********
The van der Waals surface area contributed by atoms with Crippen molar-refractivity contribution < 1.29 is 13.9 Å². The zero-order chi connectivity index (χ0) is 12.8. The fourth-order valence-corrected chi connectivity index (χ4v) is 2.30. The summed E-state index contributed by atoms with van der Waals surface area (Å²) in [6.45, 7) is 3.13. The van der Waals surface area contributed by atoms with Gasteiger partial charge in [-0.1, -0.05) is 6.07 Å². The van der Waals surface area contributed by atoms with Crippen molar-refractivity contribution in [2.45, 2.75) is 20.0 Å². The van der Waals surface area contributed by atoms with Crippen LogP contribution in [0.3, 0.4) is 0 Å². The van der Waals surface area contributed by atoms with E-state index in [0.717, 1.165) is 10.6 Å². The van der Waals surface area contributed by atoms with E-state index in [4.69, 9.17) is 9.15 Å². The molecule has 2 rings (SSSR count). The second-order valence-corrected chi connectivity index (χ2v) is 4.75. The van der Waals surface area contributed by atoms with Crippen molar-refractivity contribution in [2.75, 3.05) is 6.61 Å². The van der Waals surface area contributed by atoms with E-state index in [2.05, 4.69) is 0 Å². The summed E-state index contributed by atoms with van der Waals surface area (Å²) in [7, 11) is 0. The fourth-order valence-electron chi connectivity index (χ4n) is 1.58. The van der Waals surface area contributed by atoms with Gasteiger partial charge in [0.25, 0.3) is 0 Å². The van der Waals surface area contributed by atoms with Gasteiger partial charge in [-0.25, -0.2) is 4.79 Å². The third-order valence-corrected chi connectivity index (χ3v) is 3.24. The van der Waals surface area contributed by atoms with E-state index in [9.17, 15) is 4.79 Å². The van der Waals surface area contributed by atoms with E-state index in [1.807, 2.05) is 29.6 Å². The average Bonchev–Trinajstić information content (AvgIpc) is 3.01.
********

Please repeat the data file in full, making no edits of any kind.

The van der Waals surface area contributed by atoms with Crippen molar-refractivity contribution < 1.29 is 13.9 Å². The zero-order chi connectivity index (χ0) is 12.8. The fourth-order valence-corrected chi connectivity index (χ4v) is 2.30. The summed E-state index contributed by atoms with van der Waals surface area (Å²) in [6.45, 7) is 3.13. The van der Waals surface area contributed by atoms with Gasteiger partial charge in [-0.1, -0.05) is 6.07 Å². The van der Waals surface area contributed by atoms with Crippen molar-refractivity contribution in [2.45, 2.75) is 20.0 Å². The van der Waals surface area contributed by atoms with Crippen LogP contribution in [0.3, 0.4) is 0 Å². The van der Waals surface area contributed by atoms with E-state index in [0.717, 1.165) is 10.6 Å². The van der Waals surface area contributed by atoms with E-state index in [4.69, 9.17) is 9.15 Å². The molecule has 2 rings (SSSR count). The second-order valence-corrected chi connectivity index (χ2v) is 4.75. The van der Waals surface area contributed by atoms with Crippen molar-refractivity contribution in [2.75, 3.05) is 6.61 Å². The van der Waals surface area contributed by atoms with E-state index in [2.05, 4.69) is 0 Å². The summed E-state index contributed by atoms with van der Waals surface area (Å²) in [7, 11) is 0. The fourth-order valence-electron chi connectivity index (χ4n) is 1.58. The van der Waals surface area contributed by atoms with Gasteiger partial charge in [0.25, 0.3) is 0 Å². The van der Waals surface area contributed by atoms with Gasteiger partial charge in [-0.25, -0.2) is 4.79 Å². The third-order valence-corrected chi connectivity index (χ3v) is 3.24. The van der Waals surface area contributed by atoms with E-state index in [9.17, 15) is 4.79 Å². The van der Waals surface area contributed by atoms with E-state index in [1.807, 2.05) is 29.6 Å². The average Bonchev–Trinajstić information content (AvgIpc) is 3.01.